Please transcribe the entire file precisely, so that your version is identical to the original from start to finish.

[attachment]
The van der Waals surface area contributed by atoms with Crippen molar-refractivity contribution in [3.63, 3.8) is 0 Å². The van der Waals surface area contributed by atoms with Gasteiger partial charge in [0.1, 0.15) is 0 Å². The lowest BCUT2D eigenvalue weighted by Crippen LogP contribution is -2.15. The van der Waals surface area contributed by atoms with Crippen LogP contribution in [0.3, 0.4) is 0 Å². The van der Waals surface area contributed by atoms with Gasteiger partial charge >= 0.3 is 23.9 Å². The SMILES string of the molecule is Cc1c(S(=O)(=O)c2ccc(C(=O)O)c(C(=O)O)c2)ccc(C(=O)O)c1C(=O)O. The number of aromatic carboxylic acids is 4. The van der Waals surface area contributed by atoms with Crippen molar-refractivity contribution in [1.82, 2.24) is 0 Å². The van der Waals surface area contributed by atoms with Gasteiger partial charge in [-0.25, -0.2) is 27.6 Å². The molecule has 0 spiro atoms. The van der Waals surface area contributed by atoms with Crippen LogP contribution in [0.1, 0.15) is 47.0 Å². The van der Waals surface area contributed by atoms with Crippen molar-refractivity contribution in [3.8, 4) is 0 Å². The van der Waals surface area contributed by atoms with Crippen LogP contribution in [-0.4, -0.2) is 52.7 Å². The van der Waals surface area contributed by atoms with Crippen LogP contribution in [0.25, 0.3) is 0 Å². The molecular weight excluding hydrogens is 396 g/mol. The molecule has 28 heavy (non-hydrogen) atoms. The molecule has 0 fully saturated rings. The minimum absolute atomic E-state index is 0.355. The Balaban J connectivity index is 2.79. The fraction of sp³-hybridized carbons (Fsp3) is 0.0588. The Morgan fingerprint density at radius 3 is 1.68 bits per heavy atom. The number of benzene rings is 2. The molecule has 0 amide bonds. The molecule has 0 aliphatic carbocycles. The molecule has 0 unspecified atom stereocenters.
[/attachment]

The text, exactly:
The van der Waals surface area contributed by atoms with Crippen molar-refractivity contribution in [3.63, 3.8) is 0 Å². The van der Waals surface area contributed by atoms with Gasteiger partial charge in [0.1, 0.15) is 0 Å². The lowest BCUT2D eigenvalue weighted by Crippen LogP contribution is -2.15. The van der Waals surface area contributed by atoms with Crippen LogP contribution in [0.3, 0.4) is 0 Å². The van der Waals surface area contributed by atoms with Gasteiger partial charge >= 0.3 is 23.9 Å². The SMILES string of the molecule is Cc1c(S(=O)(=O)c2ccc(C(=O)O)c(C(=O)O)c2)ccc(C(=O)O)c1C(=O)O. The number of aromatic carboxylic acids is 4. The van der Waals surface area contributed by atoms with Crippen molar-refractivity contribution in [1.82, 2.24) is 0 Å². The van der Waals surface area contributed by atoms with Gasteiger partial charge in [-0.25, -0.2) is 27.6 Å². The molecule has 0 spiro atoms. The van der Waals surface area contributed by atoms with Crippen LogP contribution in [0.1, 0.15) is 47.0 Å². The van der Waals surface area contributed by atoms with Crippen molar-refractivity contribution in [3.8, 4) is 0 Å². The van der Waals surface area contributed by atoms with Crippen LogP contribution in [-0.4, -0.2) is 52.7 Å². The van der Waals surface area contributed by atoms with Crippen LogP contribution in [0.25, 0.3) is 0 Å². The molecular weight excluding hydrogens is 396 g/mol. The molecule has 28 heavy (non-hydrogen) atoms. The molecule has 0 fully saturated rings. The minimum absolute atomic E-state index is 0.355. The Balaban J connectivity index is 2.79. The fraction of sp³-hybridized carbons (Fsp3) is 0.0588. The Morgan fingerprint density at radius 3 is 1.68 bits per heavy atom. The number of benzene rings is 2. The molecule has 0 amide bonds. The molecule has 0 aliphatic carbocycles. The molecule has 0 unspecified atom stereocenters.